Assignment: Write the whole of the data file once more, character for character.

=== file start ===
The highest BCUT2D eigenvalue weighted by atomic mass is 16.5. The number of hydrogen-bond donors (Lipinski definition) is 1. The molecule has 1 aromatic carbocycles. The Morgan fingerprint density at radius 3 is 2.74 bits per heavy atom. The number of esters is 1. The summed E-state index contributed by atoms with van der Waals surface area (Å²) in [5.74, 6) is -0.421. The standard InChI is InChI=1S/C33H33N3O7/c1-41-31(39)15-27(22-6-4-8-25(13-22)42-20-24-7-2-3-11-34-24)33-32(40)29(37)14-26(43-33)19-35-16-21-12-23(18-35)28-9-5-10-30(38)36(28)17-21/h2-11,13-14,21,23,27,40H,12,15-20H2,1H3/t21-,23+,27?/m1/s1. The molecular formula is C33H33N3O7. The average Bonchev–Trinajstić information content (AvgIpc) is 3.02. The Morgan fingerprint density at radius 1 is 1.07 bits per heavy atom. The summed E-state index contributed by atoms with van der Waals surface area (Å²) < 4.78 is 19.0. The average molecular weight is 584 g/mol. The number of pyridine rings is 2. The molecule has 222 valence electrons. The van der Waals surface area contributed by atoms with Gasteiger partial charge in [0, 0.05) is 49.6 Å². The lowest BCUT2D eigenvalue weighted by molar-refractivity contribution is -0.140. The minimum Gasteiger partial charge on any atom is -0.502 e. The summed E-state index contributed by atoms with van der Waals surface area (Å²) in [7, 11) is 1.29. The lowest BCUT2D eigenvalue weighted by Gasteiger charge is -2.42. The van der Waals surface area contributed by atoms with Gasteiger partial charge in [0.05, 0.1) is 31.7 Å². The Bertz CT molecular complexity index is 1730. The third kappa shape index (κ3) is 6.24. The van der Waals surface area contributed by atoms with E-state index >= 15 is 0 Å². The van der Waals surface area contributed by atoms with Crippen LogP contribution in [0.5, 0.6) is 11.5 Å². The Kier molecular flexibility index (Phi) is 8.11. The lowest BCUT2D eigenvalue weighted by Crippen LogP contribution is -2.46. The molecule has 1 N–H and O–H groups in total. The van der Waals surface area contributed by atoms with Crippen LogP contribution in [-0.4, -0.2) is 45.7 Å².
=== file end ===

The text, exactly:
The highest BCUT2D eigenvalue weighted by atomic mass is 16.5. The number of hydrogen-bond donors (Lipinski definition) is 1. The molecule has 1 aromatic carbocycles. The Morgan fingerprint density at radius 3 is 2.74 bits per heavy atom. The number of esters is 1. The summed E-state index contributed by atoms with van der Waals surface area (Å²) in [5.74, 6) is -0.421. The standard InChI is InChI=1S/C33H33N3O7/c1-41-31(39)15-27(22-6-4-8-25(13-22)42-20-24-7-2-3-11-34-24)33-32(40)29(37)14-26(43-33)19-35-16-21-12-23(18-35)28-9-5-10-30(38)36(28)17-21/h2-11,13-14,21,23,27,40H,12,15-20H2,1H3/t21-,23+,27?/m1/s1. The molecular formula is C33H33N3O7. The average Bonchev–Trinajstić information content (AvgIpc) is 3.02. The Morgan fingerprint density at radius 1 is 1.07 bits per heavy atom. The summed E-state index contributed by atoms with van der Waals surface area (Å²) < 4.78 is 19.0. The average molecular weight is 584 g/mol. The number of pyridine rings is 2. The molecule has 222 valence electrons. The van der Waals surface area contributed by atoms with Gasteiger partial charge in [0, 0.05) is 49.6 Å². The lowest BCUT2D eigenvalue weighted by molar-refractivity contribution is -0.140. The minimum Gasteiger partial charge on any atom is -0.502 e. The summed E-state index contributed by atoms with van der Waals surface area (Å²) in [7, 11) is 1.29. The lowest BCUT2D eigenvalue weighted by Gasteiger charge is -2.42. The van der Waals surface area contributed by atoms with Gasteiger partial charge in [0.05, 0.1) is 31.7 Å². The Bertz CT molecular complexity index is 1730. The third kappa shape index (κ3) is 6.24. The van der Waals surface area contributed by atoms with E-state index >= 15 is 0 Å². The van der Waals surface area contributed by atoms with Crippen LogP contribution in [0.5, 0.6) is 11.5 Å². The Kier molecular flexibility index (Phi) is 8.11. The lowest BCUT2D eigenvalue weighted by Crippen LogP contribution is -2.46. The molecule has 1 N–H and O–H groups in total. The van der Waals surface area contributed by atoms with Crippen LogP contribution in [-0.4, -0.2) is 45.7 Å².